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Thursday 01 April 2004

Effects of Eimeria separata infections on Na+ and Cl- transport in the rat large intestine.

By: Cirak VY, Kowalik S, Burger HJ, Zahner H, Clauss W.

Parasitol Res 2004 Apr;92(6):490-5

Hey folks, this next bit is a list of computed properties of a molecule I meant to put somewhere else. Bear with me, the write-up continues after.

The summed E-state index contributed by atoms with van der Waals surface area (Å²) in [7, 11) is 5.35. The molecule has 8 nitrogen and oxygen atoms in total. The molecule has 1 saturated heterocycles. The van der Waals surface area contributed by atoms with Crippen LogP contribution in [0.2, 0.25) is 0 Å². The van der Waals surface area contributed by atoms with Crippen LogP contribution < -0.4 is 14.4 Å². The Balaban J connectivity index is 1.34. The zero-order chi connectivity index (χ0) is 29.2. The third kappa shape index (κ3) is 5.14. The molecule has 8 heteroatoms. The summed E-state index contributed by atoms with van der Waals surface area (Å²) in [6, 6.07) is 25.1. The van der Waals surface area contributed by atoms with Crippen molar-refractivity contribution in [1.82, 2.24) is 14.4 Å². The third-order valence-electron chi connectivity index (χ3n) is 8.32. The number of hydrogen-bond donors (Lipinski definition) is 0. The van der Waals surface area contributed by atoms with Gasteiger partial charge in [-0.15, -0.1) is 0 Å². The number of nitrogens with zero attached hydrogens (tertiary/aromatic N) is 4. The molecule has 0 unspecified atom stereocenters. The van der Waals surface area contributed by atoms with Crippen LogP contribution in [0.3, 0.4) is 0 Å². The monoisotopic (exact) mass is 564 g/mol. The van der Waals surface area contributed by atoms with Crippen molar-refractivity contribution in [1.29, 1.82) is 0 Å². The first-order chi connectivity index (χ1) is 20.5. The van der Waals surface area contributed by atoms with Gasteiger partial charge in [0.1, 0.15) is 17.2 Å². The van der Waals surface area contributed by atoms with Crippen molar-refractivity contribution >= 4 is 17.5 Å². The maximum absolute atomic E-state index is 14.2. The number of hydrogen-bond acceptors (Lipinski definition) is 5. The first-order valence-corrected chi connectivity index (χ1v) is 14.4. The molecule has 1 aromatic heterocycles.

To study the pathophysiology of diarrhoea in coccidial infections, Na+ and Cl- fluxes (J(Na), J(Cl)), short circuit current (I(sc)) and tissue conductance (g(t)) were determined in stripped gut epithelia of Eimeria separata infected rats employing the Ussing chamber technique. E. separata invades enterocytes of the caecum and proximal colon. Na+ absorption was generally reduced in infected tissues, Cl- absorption only in the caecum. I(sc) values were increased in the caecum and reduced in the proximal colon. Tissue conductance was not affected. Values tended to normal with time after infection. Theophylline caused markedly increased I(sc) and g(t) values in the caecum epithelia of infected rats. In the epithelia of the distal colon, i.e. the non-infested part of the large intestine, g(t) values remained unaffected but I(sc) was fourfold increased. This I(sc) increase was strongly sensitive to amiloride, suggesting a compensatory activation of Na+ channels in the distal colon of infected rats. Accordingly, serum levels of aldosterone, which activates Na+ channels in the distal colon, were increased to eightfold levels in infected animals. Thus compensatory Na+ absorption was under endocrine control.

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